Skloot's meticulous, riveting account strikes a humanistic balance between sociological history, venerable portraiture and Petri dish politics.

Pub Date: Feb. 9, 2010

ISBN: 978-1-4000-5217-2

Page Count: 320

Publisher: Crown

Review Posted Online: Dec. 22, 2010

Kirkus Reviews Issue: Jan. 1, 2010

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An absorbing, wide-ranging story of humans’ relationship with the water.


A study of swimming as sport, survival method, basis for community, and route to physical and mental well-being.

For Bay Area writer Tsui (American Chinatown: A People's History of Five Neighborhoods, 2009), swimming is in her blood. As she recounts, her parents met in a Hong Kong swimming pool, and she often visited the beach as a child and competed on a swim team in high school. Midway through the engaging narrative, the author explains how she rejoined the team at age 40, just as her 6-year-old was signing up for the first time. Chronicling her interviews with scientists and swimmers alike, Tsui notes the many health benefits of swimming, some of which are mental. Swimmers often achieve the “flow” state and get their best ideas while in the water. Her travels took her from the California coast, where she dove for abalone and swam from Alcatraz back to San Francisco, to Tokyo, where she heard about the “samurai swimming” martial arts tradition. In Iceland, she met Guðlaugur Friðþórsson, a local celebrity who, in 1984, survived six hours in a winter sea after his fishing vessel capsized, earning him the nickname “the human seal.” Although humans are generally adapted to life on land, the author discovered that some have extra advantages in the water. The Bajau people of Indonesia, for instance, can do 10-minute free dives while hunting because their spleens are 50% larger than average. For most, though, it’s simply a matter of practice. Tsui discussed swimming with Dara Torres, who became the oldest Olympic swimmer at age 41, and swam with Kim Chambers, one of the few people to complete the daunting Oceans Seven marathon swim challenge. Drawing on personal experience, history, biology, and social science, the author conveys the appeal of “an unflinching giving-over to an element” and makes a convincing case for broader access to swimming education (372,000 people still drown annually).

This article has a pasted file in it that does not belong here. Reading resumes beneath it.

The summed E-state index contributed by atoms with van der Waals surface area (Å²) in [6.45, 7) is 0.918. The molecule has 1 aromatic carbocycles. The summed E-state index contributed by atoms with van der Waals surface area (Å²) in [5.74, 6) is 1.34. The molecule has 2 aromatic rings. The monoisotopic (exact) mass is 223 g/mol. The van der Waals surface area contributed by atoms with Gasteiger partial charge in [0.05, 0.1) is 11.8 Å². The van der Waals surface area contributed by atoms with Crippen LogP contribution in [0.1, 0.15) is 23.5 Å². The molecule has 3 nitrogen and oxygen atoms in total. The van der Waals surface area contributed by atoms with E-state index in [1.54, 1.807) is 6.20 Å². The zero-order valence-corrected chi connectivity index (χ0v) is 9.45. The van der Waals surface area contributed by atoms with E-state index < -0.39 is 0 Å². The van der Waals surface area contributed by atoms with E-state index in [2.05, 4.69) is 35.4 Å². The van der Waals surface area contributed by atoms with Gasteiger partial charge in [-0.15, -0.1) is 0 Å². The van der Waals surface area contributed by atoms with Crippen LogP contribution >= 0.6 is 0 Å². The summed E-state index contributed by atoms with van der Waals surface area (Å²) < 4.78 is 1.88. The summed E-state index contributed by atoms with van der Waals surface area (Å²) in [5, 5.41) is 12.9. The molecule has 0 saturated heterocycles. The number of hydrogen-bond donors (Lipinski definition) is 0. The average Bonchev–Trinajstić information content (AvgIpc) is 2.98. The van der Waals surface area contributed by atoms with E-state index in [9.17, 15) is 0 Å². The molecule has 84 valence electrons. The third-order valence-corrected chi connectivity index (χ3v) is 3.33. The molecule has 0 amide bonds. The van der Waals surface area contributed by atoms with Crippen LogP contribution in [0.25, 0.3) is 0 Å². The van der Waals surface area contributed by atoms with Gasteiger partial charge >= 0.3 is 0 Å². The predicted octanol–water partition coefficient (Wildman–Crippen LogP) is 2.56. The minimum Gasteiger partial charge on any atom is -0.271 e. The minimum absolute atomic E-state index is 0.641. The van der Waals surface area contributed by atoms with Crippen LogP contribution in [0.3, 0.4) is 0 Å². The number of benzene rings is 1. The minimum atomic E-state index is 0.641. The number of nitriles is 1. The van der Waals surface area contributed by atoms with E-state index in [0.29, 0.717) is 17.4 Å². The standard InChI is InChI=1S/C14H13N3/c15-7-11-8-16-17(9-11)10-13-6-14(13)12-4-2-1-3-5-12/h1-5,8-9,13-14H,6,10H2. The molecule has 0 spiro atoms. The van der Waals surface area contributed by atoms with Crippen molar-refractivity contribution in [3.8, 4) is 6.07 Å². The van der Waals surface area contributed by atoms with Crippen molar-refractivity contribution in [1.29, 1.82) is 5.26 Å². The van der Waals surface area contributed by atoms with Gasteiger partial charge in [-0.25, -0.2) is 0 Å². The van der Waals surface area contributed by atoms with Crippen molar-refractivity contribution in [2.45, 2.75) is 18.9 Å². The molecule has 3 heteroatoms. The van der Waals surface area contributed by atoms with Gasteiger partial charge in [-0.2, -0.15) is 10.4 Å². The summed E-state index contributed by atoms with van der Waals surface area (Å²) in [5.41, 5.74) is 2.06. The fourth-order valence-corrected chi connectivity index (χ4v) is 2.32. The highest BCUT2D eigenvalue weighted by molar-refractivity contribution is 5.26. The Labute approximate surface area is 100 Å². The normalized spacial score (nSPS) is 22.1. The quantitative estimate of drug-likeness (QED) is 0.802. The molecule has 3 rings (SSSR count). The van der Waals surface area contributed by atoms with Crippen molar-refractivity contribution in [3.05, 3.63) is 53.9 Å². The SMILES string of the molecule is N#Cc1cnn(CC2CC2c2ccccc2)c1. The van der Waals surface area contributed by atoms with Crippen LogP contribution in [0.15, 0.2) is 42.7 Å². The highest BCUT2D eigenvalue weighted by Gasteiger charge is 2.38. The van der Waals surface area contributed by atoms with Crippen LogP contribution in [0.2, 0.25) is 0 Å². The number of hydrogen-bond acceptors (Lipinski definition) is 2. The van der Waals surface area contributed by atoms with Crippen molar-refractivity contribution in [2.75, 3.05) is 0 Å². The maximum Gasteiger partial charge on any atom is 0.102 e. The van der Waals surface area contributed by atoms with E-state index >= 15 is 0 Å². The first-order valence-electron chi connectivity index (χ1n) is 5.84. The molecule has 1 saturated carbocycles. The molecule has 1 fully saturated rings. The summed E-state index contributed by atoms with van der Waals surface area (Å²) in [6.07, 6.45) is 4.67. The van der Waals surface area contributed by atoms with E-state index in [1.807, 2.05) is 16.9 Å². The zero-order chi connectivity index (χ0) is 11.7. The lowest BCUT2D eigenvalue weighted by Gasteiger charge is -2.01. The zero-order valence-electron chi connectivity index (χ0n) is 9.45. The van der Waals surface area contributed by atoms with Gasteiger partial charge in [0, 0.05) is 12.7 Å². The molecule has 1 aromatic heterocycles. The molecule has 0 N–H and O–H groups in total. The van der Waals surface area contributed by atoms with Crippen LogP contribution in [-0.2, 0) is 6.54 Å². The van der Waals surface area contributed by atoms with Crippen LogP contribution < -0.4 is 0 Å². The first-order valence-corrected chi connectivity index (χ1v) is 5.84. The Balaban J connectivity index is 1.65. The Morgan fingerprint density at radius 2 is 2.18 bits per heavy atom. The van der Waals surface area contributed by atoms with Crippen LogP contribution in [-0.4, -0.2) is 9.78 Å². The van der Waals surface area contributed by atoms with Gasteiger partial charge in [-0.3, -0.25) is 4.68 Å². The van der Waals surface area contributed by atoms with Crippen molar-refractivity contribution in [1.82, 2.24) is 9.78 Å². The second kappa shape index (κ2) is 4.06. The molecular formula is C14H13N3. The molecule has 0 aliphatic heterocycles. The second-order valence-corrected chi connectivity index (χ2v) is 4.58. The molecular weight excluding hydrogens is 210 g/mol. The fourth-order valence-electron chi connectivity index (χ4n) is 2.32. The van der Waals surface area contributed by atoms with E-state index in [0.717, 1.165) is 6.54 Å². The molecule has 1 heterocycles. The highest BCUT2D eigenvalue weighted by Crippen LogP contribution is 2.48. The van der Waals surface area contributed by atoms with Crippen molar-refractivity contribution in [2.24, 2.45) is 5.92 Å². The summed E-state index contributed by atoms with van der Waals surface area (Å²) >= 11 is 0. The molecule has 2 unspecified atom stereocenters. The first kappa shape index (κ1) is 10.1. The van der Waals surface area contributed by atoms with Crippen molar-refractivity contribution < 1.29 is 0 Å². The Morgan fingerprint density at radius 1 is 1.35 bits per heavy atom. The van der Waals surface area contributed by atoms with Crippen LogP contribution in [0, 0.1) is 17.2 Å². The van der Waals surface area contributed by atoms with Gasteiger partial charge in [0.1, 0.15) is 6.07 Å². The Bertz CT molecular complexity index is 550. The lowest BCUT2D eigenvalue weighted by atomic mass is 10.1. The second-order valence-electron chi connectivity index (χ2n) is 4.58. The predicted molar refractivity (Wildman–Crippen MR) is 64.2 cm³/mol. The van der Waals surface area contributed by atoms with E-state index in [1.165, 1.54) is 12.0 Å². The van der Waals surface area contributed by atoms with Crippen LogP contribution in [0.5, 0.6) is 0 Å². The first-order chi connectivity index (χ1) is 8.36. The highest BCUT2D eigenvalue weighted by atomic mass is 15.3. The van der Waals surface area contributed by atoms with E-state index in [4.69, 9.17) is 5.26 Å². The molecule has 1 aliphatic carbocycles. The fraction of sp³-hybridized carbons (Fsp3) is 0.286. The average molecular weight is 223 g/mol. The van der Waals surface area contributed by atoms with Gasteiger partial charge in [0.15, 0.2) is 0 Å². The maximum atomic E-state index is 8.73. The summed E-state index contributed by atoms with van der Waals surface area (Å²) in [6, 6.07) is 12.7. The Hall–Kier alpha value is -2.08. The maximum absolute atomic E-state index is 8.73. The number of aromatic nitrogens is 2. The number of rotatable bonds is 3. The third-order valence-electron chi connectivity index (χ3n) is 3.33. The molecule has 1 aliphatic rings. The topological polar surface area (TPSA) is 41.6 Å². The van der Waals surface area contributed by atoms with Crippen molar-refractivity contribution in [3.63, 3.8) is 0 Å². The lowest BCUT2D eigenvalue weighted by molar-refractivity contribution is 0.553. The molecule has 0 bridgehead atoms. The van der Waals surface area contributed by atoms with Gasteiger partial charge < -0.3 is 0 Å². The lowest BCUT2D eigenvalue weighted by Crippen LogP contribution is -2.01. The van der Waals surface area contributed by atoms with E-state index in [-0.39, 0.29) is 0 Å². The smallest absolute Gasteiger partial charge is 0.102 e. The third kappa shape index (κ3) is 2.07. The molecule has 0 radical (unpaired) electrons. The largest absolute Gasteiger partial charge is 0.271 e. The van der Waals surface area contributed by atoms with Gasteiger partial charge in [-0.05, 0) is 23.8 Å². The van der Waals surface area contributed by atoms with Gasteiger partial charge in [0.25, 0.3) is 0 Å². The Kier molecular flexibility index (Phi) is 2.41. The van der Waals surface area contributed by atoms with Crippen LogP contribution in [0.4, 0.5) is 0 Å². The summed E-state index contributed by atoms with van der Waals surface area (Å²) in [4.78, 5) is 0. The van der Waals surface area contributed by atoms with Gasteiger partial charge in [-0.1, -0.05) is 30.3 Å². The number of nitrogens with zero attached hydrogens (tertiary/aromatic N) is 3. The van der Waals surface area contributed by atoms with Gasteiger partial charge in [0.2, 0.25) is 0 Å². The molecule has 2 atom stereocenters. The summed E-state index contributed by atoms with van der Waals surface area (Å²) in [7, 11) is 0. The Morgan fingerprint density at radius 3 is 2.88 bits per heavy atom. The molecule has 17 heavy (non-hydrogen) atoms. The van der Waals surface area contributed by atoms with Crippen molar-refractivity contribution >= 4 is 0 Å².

An absorbing, wide-ranging story of humans’ relationship with the water.

Pub Date: April 14, 2020

ISBN: 978-1-61620-786-1

Page Count: 288

Publisher: Algonquin

Review Posted Online: Jan. 5, 2020

Kirkus Reviews Issue: Feb. 1, 2020